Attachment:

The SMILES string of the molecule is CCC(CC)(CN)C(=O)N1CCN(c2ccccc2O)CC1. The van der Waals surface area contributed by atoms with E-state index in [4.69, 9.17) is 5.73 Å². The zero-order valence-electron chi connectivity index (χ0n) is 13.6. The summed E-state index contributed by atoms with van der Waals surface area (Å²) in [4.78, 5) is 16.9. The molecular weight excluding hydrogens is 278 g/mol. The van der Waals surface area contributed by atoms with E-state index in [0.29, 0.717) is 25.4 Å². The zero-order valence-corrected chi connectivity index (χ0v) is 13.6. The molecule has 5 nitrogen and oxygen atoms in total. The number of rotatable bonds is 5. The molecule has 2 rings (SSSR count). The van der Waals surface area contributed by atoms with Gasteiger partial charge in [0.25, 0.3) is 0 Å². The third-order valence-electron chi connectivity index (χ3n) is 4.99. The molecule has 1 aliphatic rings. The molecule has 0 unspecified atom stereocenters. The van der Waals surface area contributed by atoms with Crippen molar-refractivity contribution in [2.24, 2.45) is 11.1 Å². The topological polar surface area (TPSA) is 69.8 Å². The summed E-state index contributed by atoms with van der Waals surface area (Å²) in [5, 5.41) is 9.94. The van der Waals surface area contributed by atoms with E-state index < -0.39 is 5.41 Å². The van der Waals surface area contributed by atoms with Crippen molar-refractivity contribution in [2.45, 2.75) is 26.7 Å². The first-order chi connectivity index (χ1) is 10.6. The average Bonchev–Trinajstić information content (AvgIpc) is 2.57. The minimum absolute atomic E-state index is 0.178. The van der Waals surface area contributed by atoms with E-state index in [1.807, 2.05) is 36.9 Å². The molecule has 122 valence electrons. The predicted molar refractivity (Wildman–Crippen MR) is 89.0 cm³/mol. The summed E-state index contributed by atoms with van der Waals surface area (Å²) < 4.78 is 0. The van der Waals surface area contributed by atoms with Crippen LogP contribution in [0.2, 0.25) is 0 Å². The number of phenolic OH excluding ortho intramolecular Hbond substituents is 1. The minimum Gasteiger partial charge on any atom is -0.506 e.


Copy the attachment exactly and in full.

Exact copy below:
The SMILES string of the molecule is CCC(CC)(CN)C(=O)N1CCN(c2ccccc2O)CC1. The van der Waals surface area contributed by atoms with E-state index in [4.69, 9.17) is 5.73 Å². The zero-order valence-electron chi connectivity index (χ0n) is 13.6. The summed E-state index contributed by atoms with van der Waals surface area (Å²) in [4.78, 5) is 16.9. The molecular weight excluding hydrogens is 278 g/mol. The van der Waals surface area contributed by atoms with E-state index in [0.29, 0.717) is 25.4 Å². The zero-order valence-corrected chi connectivity index (χ0v) is 13.6. The molecule has 5 nitrogen and oxygen atoms in total. The number of rotatable bonds is 5. The molecule has 2 rings (SSSR count). The van der Waals surface area contributed by atoms with Gasteiger partial charge in [0.25, 0.3) is 0 Å². The third-order valence-electron chi connectivity index (χ3n) is 4.99. The molecule has 1 aliphatic rings. The molecule has 0 unspecified atom stereocenters. The van der Waals surface area contributed by atoms with Crippen molar-refractivity contribution in [2.24, 2.45) is 11.1 Å². The topological polar surface area (TPSA) is 69.8 Å². The summed E-state index contributed by atoms with van der Waals surface area (Å²) in [5, 5.41) is 9.94. The van der Waals surface area contributed by atoms with E-state index < -0.39 is 5.41 Å². The van der Waals surface area contributed by atoms with Crippen molar-refractivity contribution in [2.45, 2.75) is 26.7 Å². The first-order chi connectivity index (χ1) is 10.6. The average Bonchev–Trinajstić information content (AvgIpc) is 2.57. The minimum absolute atomic E-state index is 0.178. The van der Waals surface area contributed by atoms with E-state index in [1.807, 2.05) is 36.9 Å². The molecule has 122 valence electrons. The predicted molar refractivity (Wildman–Crippen MR) is 89.0 cm³/mol. The summed E-state index contributed by atoms with van der Waals surface area (Å²) < 4.78 is 0. The van der Waals surface area contributed by atoms with Crippen LogP contribution in [0.2, 0.25) is 0 Å². The number of phenolic OH excluding ortho intramolecular Hbond substituents is 1. The minimum Gasteiger partial charge on any atom is -0.506 e.